To work or not to work!

Caregiving!  More and more of the baby boomer generation are becoming caregivers each day. Many of these same baby boomers have good jobs and struggle with taking time off work to meet the needs of their aging loved ones. To work or not to work is a very personal decision.  Sometimes it is a means of taking a break from caregiving by going to work.  Other times, it is a matter of necessity. Either way, make sure your loved one is safe and cared for by a friend, neighbor or caregiving company. (Visiting Angels, Comfort Keepers, Home Instead, etc.).  Once this decision is made, live with  no regrets!

The location of our loved ones is also a major issue.  There are several thoughts regarding the location:  1.) Unless they are a danger to themselves or others, the choice is theirs as to where they wish to live and we must respect those wishes whether or not we agree with them. 2.) No matter the location…home, assisted living or nursing home…we are still their caregivers.  It is our responsibility to be an advocate for our loved ones. 

James 1:5 , “If any of you lack wisdom, let him ask of God, that giveth to all men liberally, and upbraideth not; and it shall be given him. “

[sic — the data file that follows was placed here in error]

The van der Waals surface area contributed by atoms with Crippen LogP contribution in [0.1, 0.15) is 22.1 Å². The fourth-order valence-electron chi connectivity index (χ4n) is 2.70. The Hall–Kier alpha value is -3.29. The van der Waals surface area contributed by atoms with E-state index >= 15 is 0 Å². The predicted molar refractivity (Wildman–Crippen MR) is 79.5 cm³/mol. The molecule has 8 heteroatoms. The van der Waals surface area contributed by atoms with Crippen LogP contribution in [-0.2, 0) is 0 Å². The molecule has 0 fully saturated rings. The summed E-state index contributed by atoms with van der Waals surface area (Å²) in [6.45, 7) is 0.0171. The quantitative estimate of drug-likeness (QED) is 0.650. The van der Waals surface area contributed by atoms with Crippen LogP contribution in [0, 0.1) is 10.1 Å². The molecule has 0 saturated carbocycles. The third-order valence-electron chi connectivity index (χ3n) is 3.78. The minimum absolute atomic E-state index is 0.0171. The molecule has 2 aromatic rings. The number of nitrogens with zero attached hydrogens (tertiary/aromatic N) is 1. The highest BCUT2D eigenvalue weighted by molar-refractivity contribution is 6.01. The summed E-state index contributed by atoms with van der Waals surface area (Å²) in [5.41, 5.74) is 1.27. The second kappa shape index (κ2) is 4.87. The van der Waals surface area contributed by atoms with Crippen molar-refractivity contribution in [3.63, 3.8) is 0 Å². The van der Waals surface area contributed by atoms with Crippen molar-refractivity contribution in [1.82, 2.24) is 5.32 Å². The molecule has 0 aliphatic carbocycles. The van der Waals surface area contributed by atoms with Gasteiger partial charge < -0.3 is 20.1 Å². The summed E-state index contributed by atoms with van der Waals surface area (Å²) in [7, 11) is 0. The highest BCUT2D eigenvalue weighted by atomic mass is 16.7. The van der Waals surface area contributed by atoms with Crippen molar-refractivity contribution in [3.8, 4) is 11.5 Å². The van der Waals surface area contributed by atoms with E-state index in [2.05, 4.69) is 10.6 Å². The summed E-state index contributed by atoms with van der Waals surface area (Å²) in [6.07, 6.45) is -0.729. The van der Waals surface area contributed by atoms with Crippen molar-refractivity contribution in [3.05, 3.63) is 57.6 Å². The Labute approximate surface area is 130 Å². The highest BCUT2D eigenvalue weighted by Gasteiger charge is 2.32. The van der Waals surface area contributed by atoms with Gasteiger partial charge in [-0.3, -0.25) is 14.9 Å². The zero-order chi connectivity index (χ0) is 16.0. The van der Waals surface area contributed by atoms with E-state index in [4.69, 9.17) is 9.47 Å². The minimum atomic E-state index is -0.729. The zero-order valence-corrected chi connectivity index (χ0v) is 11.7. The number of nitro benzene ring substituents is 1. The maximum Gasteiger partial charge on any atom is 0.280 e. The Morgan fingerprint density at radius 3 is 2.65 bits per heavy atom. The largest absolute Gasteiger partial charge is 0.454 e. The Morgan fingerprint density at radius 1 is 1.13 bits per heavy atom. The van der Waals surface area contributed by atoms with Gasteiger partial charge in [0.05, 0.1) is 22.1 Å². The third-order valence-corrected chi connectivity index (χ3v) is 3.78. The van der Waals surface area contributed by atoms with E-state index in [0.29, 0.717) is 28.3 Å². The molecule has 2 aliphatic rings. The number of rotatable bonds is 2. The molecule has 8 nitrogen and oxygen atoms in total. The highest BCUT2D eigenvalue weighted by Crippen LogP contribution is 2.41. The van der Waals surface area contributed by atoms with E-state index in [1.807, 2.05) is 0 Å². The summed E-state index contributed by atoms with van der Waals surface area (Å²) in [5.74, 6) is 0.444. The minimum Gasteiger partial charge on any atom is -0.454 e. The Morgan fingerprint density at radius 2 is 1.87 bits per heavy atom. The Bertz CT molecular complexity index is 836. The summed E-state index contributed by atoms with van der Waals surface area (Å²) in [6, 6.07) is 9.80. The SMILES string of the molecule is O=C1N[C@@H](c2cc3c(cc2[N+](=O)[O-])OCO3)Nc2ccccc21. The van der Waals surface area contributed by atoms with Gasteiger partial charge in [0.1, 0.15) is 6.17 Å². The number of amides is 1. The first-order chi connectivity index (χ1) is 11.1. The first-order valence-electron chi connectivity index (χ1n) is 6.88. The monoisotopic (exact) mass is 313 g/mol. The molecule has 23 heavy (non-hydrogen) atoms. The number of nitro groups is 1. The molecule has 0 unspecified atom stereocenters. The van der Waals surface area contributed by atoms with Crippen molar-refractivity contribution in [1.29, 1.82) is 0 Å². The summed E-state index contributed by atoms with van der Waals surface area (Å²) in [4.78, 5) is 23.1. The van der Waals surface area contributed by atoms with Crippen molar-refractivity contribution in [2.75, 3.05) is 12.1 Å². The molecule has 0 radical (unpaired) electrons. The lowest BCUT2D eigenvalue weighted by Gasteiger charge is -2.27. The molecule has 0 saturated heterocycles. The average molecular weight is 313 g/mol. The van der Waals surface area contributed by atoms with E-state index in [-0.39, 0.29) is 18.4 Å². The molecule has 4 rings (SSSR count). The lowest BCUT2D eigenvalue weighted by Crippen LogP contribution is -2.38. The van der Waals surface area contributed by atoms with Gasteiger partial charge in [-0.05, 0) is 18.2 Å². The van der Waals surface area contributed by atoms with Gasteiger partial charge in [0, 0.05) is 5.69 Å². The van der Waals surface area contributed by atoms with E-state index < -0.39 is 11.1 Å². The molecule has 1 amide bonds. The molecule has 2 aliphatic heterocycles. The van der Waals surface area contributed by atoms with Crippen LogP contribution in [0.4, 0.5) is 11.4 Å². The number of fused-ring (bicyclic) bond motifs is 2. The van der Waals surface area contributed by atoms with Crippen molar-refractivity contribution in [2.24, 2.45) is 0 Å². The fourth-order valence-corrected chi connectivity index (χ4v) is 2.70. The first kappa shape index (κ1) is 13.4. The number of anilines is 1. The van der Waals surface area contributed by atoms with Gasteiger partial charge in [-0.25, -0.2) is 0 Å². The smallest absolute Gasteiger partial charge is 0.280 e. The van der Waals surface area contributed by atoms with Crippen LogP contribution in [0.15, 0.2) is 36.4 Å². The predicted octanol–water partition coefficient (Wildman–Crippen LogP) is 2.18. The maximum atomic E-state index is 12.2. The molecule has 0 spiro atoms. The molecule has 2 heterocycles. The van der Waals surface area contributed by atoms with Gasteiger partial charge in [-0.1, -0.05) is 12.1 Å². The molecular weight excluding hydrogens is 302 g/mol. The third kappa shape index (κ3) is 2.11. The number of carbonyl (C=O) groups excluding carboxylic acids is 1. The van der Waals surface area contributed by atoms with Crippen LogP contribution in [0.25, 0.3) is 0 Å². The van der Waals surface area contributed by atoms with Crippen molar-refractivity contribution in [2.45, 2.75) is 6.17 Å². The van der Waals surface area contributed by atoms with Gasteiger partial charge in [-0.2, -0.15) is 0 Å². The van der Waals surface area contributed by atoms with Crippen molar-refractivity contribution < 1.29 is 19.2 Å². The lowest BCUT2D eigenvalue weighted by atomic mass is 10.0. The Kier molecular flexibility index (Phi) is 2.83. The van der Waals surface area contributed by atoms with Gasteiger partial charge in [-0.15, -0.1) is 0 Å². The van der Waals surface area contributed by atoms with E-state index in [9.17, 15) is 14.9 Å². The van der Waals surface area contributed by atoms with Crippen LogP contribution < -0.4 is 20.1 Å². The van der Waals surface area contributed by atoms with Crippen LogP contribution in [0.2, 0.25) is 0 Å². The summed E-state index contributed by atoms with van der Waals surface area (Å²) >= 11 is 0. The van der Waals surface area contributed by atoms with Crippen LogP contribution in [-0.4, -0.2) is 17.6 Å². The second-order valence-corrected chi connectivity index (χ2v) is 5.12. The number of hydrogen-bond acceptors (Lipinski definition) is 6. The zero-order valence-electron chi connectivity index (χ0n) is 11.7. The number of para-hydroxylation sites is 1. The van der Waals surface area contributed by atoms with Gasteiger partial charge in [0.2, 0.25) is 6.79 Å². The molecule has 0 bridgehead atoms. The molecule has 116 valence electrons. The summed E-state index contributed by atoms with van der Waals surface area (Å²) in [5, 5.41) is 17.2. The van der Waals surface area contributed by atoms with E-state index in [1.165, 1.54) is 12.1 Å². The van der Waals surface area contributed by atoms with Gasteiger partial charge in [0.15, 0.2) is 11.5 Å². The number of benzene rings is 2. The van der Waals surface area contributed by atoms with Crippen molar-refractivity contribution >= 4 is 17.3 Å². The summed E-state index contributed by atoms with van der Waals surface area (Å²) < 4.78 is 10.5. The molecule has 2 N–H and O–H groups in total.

September, 2018 Downsizing!

Over the last 30 years, I have come to realize no matter the size of your dwelling…you will fill it up!  I have had to downsize my in-laws and my parents house into my home.  Now, I am finding myself in need of downsizing my home and it is not easy to part with items that have been a part of my life for many years.  I recently decided to take a number of items to an antique auction nearby.  On the way to the auction, I began having second thoughts about getting rid of my antiques.  I was praying about it as I drove asking God if I should and to make me willing to part with them, when a song came on the radio “I’ve come too far to turn back now”!  Startled, I had to laugh and continued to the auction with no regrets! 

Matthew 6:19-21 addresses this perfectly, “Lay not up for yourselves treasures upon earth, where moth and rust doth corrupt, and where thieves break through and steal: But lay up for yourselves treasures in heaven, where neither moth nor rust doth corrupt, and where thieves do not break through nor steal: For where your treasure is, there will your heart be also.”

As my children tell me, "Clean out now, so they do not have to do it by themselves later!"

August, 2018 LISTEN

How many times have you heard the phrase: God gave us two ears and one mouth for a reason!?

With that in mind, let’s stop for a moment and LISTEN.  Listen to our loved one as they talk incoherently; or maybe they demand much and talk all day; maybe they do not talk at all.  Stop and truly listen.  My mother-in-law loved to talk on the phone and would call me multiple times a day.  I hated it.  I now understand she just needed someone to LISTEN.